In summary, several relevant concluding remarks arise from the studies reviewed, such as that all the interventions have variable kinds of supporting evidence. However, some psychotherapeutic interventions have failed to achieve significance compared to placebo, although this might be related to intrinsic RCTs or psychometric issues, so careful analysis should be advised before translating their conclusions to clinical practice. Furthermore, the limited efficacy of these methodologies in heterogeneous disorders like MDD suggests that a different approach might be required than general RCTs.
Furthermore, comparing the efficacy of these interventions of different natures seems to be a fallacy and experience has proved the advantages of combining them to achieve better efficacy and prevent relapses and recurrences. Moreover, the diagnosis of MDD is symptom-based with no objective measures (biomarkers) included in its diagnostic criteria and RCTs are focused on proving the efficacy of pharmacologic and psychotherapeutic interventions in the whole subject sample of MDD. In clinical practice, however, it is more beneficial to know which intervention is more effective on a patient's specific subtype of the disorder (Gaynes 2009).
The efficacy of the interventions in specific subtypes and groups has not been extensively analyzed and requires more studies to identify each intervention's treatment response population. For example, one study by O'Brien and collaborators (1993) intended to identify treatment response profiles of antidepressants. However, despite failing to prove a better comparative response between the antidepressants, they found that endogenous depression had a better response rate than neurotic depression in all the treatment groups (O'Brien, McKeon and O'Regan 1993).
Finally, there seems to be an unmet need to identify alternative strategies to evaluate the efficacy of interventions for treating MDD (Stolk, Ten Berg, Hemels and Einarson 2003). However, this appears impossible without identifying homogenous subtypes of MDD patients (Rapaport 2007). Thus, polydiagnostic (multiple diagnoses) instruments, such as CODE-DD, introduced a newer strategy for assessing the patient using the classifications and diagnoses of different authors simultaneously (Ban 1989). The procedure of this system consists of performing a general interview that identifies variables/symptoms which can then be processed simultaneously using 25 different diagnostic algorithms, manually or using the computer program, and the system provides the diagnoses for each classification concurrently.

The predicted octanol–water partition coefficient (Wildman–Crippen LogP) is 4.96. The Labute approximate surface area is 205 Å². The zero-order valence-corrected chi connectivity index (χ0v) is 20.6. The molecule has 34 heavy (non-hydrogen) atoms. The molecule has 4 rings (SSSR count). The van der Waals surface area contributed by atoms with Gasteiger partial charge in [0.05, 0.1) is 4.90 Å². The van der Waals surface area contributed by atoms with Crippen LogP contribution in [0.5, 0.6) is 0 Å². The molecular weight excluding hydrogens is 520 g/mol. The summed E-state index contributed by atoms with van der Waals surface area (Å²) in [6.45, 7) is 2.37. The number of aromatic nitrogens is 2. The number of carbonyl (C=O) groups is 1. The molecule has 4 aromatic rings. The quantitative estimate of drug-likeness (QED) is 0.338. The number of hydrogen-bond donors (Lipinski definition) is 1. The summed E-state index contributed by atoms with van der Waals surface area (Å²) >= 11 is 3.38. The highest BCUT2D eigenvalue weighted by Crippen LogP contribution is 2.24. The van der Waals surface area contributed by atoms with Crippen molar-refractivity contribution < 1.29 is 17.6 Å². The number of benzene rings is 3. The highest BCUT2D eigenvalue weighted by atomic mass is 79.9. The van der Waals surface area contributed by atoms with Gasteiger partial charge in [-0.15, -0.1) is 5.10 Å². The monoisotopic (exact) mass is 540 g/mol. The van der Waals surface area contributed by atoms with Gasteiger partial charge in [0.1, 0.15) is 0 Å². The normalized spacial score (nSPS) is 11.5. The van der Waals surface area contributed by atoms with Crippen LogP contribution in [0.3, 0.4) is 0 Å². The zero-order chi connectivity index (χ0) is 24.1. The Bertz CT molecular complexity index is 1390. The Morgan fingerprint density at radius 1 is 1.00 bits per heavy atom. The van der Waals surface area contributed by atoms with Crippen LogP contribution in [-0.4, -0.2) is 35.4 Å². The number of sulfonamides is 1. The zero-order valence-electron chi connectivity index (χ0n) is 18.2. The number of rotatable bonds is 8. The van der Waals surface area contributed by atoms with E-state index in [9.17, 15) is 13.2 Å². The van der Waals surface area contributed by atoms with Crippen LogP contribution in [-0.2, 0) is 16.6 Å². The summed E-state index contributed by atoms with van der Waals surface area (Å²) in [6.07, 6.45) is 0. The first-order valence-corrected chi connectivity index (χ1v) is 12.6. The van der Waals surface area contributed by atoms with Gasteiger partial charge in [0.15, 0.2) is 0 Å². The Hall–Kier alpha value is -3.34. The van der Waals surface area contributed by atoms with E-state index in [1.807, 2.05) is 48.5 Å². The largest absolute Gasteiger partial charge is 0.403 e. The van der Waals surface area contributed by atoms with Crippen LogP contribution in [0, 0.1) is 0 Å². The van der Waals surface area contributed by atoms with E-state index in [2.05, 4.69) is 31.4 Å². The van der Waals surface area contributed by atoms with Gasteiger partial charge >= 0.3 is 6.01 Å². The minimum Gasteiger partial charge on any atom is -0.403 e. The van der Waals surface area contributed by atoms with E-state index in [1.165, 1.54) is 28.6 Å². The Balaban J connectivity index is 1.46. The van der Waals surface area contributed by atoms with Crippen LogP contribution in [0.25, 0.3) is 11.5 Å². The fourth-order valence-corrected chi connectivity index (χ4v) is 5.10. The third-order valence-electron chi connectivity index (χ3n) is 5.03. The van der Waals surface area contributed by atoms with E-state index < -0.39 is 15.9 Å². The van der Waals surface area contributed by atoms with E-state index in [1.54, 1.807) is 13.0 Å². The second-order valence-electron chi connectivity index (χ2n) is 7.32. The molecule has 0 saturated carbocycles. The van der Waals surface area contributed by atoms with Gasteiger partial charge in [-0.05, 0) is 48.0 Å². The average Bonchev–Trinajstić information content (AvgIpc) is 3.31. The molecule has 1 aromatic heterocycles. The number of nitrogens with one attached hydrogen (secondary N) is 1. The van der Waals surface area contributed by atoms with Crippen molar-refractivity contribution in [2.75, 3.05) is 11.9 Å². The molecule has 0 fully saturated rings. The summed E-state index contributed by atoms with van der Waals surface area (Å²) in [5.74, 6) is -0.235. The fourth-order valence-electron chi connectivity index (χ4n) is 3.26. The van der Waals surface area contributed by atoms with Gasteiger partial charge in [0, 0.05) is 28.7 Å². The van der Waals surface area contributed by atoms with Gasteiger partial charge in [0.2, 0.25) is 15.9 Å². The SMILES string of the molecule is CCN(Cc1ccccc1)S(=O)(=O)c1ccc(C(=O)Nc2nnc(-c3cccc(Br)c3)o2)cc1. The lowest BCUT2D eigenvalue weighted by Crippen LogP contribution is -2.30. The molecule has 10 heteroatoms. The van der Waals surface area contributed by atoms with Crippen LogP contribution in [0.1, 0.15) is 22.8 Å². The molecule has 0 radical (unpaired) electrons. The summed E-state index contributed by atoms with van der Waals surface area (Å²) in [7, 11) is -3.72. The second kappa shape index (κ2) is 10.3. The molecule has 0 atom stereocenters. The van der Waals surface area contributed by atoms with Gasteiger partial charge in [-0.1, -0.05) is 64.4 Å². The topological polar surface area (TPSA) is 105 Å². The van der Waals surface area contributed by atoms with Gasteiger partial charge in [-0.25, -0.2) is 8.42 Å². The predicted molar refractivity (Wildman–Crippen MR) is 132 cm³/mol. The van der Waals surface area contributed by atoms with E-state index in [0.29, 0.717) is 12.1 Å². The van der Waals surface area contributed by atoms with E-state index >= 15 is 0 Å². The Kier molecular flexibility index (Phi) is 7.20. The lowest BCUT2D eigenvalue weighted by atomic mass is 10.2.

Furthermore, the system has several applications, such as identifying specific groups of patients with similar phenotypes that respond better or worse to specific treatments (Morra and Kreiker 2020). In terms of their predominant symptoms and treatment response profiles, these homogenous groups constitute what Tom Ban called "nosological homotypes," which he described as a leap forward for identifying biological categories of the disease (Ban 2007; Morra and Kreiker 2020). However, there is a need for more studies using this methodology before obtaining conclusive results and a revised version of the system, named CODE-UD (Composite Diagnostic Evaluation for Unipolar Depression), has been developed.
CODE-UD includes 84 diagnostic classifications, including the International Classification of Diseases (ICDs), Diagnostic and Statistical Manual of Mental Disorders (DSMs) and five severity scales. It is compatible with artificial intelligence and predictive models and could help analyze the results of studies on biomarkers at a significant scale (Belsher, Smolenski, Pruitt et al. 2019; Morra and Kreiker 2020).
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January 6, 2022